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Ythnandosian Nouns
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This public article was written by [Deactivated User], and last updated on 4 Aug 2017, 06:06.

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Menu 1. Case and Number 2. Definiteness and Specificity This article is more about the morphological side of nouns and doesn't describe in as much detail stuff like semantics or derivation.

Nouns are generally more morphologically simple than verbs in Ythnandosian, and don't have any classes like grammatical gender or animacy.

[edit] [top]Case and Number

Ythnandosian is an ergative-absolutive language with four cases and two number distinctions.

The absolutive and ergative don't really need elaborating. The dative and genitive cases, in addition to their "normal" functions, are the only cases that can be used with postpositions. Some postpositions may be accompanied by either case, with the dative generally giving a sense of destination or intention and the genitive giving a sense of origin or cause.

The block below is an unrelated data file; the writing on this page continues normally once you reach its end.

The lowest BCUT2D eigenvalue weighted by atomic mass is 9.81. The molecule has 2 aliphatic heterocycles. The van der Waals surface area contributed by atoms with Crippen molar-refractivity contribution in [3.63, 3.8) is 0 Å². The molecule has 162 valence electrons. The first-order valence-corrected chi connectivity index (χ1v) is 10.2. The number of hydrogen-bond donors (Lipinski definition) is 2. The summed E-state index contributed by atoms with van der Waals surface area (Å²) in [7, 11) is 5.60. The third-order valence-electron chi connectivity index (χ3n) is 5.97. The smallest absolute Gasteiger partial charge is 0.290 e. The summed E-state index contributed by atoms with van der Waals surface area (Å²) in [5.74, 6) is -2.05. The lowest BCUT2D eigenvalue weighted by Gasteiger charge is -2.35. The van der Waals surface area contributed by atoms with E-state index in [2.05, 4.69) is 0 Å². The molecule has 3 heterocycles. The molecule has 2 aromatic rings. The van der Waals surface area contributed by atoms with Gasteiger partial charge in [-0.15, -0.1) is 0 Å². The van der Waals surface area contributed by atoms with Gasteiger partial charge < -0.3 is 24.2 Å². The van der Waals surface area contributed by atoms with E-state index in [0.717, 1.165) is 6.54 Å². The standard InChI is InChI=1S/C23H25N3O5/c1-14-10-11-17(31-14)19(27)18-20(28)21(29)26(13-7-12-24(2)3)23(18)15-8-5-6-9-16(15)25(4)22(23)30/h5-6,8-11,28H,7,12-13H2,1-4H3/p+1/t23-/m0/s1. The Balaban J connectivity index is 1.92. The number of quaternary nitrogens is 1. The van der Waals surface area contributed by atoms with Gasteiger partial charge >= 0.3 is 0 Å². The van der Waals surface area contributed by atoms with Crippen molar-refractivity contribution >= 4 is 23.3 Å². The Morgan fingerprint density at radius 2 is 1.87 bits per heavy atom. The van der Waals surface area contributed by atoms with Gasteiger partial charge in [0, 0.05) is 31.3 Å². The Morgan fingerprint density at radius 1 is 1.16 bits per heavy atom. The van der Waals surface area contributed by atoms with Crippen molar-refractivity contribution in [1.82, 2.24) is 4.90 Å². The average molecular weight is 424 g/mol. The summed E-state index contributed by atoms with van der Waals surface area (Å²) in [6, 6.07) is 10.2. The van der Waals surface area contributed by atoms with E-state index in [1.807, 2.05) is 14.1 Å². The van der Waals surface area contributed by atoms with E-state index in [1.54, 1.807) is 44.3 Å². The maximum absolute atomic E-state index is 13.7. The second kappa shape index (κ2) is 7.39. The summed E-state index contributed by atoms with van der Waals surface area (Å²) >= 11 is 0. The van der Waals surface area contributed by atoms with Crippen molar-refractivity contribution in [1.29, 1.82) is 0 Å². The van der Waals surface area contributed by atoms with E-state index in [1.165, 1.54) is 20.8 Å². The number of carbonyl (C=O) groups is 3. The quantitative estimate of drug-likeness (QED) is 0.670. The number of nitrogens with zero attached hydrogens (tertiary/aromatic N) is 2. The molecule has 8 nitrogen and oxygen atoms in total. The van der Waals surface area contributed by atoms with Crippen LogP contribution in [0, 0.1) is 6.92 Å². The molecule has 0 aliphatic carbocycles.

he ko
3S.DAT for
for him

hi ko
3S.GEN for
because of him

This example may have used a pronoun, but pronouns have all the same cases anyway.

The absolutive is unmarked, but the ergative, dative, and genitive cases use the suffixes -u, -i, and -a. Some nouns that end in one of the vowels i u ü add an -h- before the suffix to prevent the stem vowel from being pronounced as a semivowel. Others don't.

mi (absolutive) mihu (ergative)
(absolutive) püu (ergative)

Nouns only distinguish singular and plural, but most collective nouns are treated as plural. A singular collective noun is treated as "a drop/handful/bathtub of X".

The plural is marked by placing low tone on the last vowel in the noun (including affixes). Low tone is marked by a diacritic romanized as a grave accent. Nouns with low tone on the last vowel don't change at all when there is no suffix (in the absolutive). Only /e o ɵ ɑ/ can have low tone, so the vowels /i u ʉ æ/ become /è ò ɵ̀ ɑ̀/ instead of */ì ù ʉ̀ æ̀/. Those vowels are not respelled to reflect the change in vowel quality, but still take the low tone diacritic.

[edit] [top]Definiteness and Specificity

Nouns can take three semantic categories: indefinite, indefinite specific (specific), definite specific (definite)

The prefix k(à)- marks definiteness, and the prefix z(e)- marks specificity, meaning that something is unique in a given context. To put it in a more understandable way, the specific is used when the speaker has something in mind but the listener wouldn't know what it was given the context of the conversation.
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